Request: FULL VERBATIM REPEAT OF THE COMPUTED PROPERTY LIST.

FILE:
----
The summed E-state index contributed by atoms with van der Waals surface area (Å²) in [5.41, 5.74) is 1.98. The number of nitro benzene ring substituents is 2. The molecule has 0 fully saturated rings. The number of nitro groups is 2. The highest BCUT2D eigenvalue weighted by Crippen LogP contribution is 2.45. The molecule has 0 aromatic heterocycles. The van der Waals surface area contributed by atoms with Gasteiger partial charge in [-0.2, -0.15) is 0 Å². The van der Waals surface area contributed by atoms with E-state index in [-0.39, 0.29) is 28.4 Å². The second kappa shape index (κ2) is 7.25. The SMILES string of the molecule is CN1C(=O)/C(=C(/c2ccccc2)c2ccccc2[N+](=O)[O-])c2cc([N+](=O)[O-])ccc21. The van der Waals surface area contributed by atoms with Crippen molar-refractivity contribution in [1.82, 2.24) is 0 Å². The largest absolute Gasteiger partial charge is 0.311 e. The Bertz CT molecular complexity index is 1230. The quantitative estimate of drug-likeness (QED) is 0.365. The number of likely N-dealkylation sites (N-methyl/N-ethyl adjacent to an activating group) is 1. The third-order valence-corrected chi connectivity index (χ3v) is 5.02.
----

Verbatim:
The summed E-state index contributed by atoms with van der Waals surface area (Å²) in [5.41, 5.74) is 1.98. The number of nitro benzene ring substituents is 2. The molecule has 0 fully saturated rings. The number of nitro groups is 2. The highest BCUT2D eigenvalue weighted by Crippen LogP contribution is 2.45. The molecule has 0 aromatic heterocycles. The van der Waals surface area contributed by atoms with Gasteiger partial charge in [-0.2, -0.15) is 0 Å². The van der Waals surface area contributed by atoms with E-state index in [-0.39, 0.29) is 28.4 Å². The second kappa shape index (κ2) is 7.25. The SMILES string of the molecule is CN1C(=O)/C(=C(/c2ccccc2)c2ccccc2[N+](=O)[O-])c2cc([N+](=O)[O-])ccc21. The van der Waals surface area contributed by atoms with Crippen molar-refractivity contribution in [1.82, 2.24) is 0 Å². The largest absolute Gasteiger partial charge is 0.311 e. The Bertz CT molecular complexity index is 1230. The quantitative estimate of drug-likeness (QED) is 0.365. The number of likely N-dealkylation sites (N-methyl/N-ethyl adjacent to an activating group) is 1. The third-order valence-corrected chi connectivity index (χ3v) is 5.02.